One unique approach is using the protective effects of asymptomatic bacteriuria (ABU), and henceforth the urinary microbiome, in combatting rUTIs [8]. ABU is defined by the asymptomatic carriage of >105 CFU/mL of urine in 2 consecutive urine cultures [9]. In clinical practice, there is debate about whether ABU should be treated with antibiotics. Current guidelines by the Infectious Diseases Society of America do not recommend treating ABU, aside from in pregnant women. This is because there is little evidence to suggest antibiotics lower the risk of symptomatic infection [10-12]. In fact, multiple studies have demonstrated ABU can be a preventative measure against symptomatic UTIs.
Two strains of E. coli that cause ABU have been explored in clinical trials. The first strain, E. coli 83972, was isolated from a Swedish child with ABU who had carried it for more than 3 years [13]. The second strain, E. coli HU2117, is a derivative of E. coli 83972 [14]. Both are capable of long-term bladder colonisation and are well-adapted to the urinary tract. Clinicians instil these strains with saline solution into the bladder as prophylaxis. This approach is known as competitive inoculation, or bacterial interference, as the subvariants aim to outcompete virulent E. coli for nutrients and ultimately survival.
Generally, the urinary microbiome prevents the establishment of uropathogenic strains in the bladder via competition for nutrients, host-cell binding molecules and inhibition of virulence factors [15]. Interestingly, E. coli 83972 and HU2117 outcompete uropathogens due to their immense growth rate in urine as opposed to other mechanisms [13]. Competitive inoculation is an attractive technology because it has several advantages over traditional antibiotic treatment. First, it does not create selection pressure for resistance as uropathogens are not killed as the primary mechanism. Second, the strains used can be engineered to improve capability for different scenarios.
There is a growing body of literature that suggests that competitive inoculation is an effective form prophylaxis against rUTIs. This review will examine the current outcome data on competitive inoculation as a treatment for rUTI. It will also aim to establish whether the technology poses any health risks and what steps can be taken for future research.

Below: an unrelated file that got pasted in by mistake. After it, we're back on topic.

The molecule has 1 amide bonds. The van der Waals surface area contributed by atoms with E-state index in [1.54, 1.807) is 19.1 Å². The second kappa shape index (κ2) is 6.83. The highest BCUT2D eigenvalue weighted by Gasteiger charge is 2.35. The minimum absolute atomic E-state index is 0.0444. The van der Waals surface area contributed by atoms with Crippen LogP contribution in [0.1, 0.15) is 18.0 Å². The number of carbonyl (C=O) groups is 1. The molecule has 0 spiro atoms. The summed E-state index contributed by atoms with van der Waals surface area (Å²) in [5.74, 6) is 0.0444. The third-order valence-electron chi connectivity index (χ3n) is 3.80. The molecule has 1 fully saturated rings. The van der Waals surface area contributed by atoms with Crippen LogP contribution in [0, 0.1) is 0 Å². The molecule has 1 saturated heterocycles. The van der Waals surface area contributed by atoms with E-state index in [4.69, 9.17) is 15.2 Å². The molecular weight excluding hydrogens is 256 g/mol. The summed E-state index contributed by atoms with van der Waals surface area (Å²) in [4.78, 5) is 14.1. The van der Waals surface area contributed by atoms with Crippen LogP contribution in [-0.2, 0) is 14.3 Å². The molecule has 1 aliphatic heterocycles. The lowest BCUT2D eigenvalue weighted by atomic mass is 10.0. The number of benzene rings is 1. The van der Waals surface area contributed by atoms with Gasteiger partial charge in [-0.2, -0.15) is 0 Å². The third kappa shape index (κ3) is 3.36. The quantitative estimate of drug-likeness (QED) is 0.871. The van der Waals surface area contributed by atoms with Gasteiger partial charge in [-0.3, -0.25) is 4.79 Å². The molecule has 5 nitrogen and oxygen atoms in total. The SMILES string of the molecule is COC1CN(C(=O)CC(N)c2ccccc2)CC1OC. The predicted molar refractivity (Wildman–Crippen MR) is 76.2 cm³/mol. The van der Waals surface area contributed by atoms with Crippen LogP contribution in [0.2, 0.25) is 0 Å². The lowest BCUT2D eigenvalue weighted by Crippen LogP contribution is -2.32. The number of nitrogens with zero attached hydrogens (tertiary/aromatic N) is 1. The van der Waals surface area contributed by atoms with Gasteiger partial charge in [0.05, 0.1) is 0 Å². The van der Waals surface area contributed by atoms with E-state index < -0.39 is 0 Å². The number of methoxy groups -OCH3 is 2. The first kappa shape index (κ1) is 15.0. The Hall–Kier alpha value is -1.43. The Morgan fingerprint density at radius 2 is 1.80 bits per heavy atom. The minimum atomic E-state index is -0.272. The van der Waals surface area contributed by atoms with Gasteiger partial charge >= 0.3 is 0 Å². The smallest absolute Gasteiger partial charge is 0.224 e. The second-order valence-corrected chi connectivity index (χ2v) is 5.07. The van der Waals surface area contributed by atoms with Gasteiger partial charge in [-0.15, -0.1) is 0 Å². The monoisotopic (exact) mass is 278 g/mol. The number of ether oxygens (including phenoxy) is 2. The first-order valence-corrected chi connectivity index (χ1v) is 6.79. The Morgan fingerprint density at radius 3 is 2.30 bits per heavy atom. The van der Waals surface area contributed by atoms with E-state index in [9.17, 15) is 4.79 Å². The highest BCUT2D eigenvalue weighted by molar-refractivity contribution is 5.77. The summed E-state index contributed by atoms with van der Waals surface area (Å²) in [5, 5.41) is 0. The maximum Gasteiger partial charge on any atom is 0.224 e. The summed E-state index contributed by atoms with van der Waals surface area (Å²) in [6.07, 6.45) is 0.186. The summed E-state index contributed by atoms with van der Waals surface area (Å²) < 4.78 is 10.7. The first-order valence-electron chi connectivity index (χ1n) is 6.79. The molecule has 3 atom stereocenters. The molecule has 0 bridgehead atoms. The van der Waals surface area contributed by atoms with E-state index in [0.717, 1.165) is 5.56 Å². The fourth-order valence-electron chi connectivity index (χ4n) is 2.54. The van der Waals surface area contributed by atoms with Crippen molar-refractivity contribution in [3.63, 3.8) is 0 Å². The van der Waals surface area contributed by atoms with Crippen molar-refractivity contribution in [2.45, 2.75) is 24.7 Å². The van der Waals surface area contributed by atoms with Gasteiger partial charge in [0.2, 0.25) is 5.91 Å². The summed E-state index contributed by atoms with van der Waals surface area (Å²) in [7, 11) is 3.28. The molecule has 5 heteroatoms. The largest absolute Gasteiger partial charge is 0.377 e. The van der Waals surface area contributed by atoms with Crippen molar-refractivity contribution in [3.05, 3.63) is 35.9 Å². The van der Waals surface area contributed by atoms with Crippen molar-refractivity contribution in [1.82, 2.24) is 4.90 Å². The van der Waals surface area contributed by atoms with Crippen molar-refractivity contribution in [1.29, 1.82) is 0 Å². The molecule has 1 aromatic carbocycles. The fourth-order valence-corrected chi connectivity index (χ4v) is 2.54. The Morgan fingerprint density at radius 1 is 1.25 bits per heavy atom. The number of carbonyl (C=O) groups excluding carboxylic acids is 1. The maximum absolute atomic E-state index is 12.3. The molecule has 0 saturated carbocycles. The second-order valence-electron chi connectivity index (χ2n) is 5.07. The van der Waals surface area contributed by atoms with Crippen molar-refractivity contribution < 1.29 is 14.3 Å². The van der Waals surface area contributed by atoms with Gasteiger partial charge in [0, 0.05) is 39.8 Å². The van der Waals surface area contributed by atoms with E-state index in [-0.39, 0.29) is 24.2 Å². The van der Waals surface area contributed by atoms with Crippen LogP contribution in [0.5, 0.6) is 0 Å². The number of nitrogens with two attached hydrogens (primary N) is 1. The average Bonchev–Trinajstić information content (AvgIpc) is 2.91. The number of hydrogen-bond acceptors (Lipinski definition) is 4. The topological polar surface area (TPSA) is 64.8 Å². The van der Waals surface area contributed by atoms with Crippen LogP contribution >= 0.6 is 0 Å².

METHODOLOGY

The search strategy was formed to identify studies investigating the efficacy of competitive inoculation as prophylaxis for rUTIs. The following search terms were inputted into MEDLINE (1966– 2022) and Embase+Embase Classic (1947–2022): (E. coli 83972 OR Escherichia coli 83972 OR 83972 OR Asymptomatic Bacteriuria OR Bacterial Interference OR Competitive Inoculation OR antibiosis) AND (RUTI OR rUTI OR Recurrent Urinary Tract Infection or Chronic UTI or cUTI or Chronic Urinary Tract Infection). Additional eligible studies were identified from the references of included papers. Moreover, EU Clinical Trials Register and ClinicalTrials.gov were searched for any ongoing trials. The search was conducted and concluded on 10/02/22.
The inclusion criteria were: studies must be randomized controlled trials (RCTs) or nonrandomized studies of intervention (NRSI); the intervention must be bladder instillation of bacterial variants compared to placebo; the patient population must have rUTI. On the other hand, studies were excluded if they were conducted on animals or were not the study types mentioned previously.
The primary outcome measure was the number of symptomatic or microbiologically proven UTI within the author defined timeframe. Secondary outcomes were the frequency and type of adverse events recorded during treatment or follow-up, % of successful colonisations and mean duration of successful colonisations.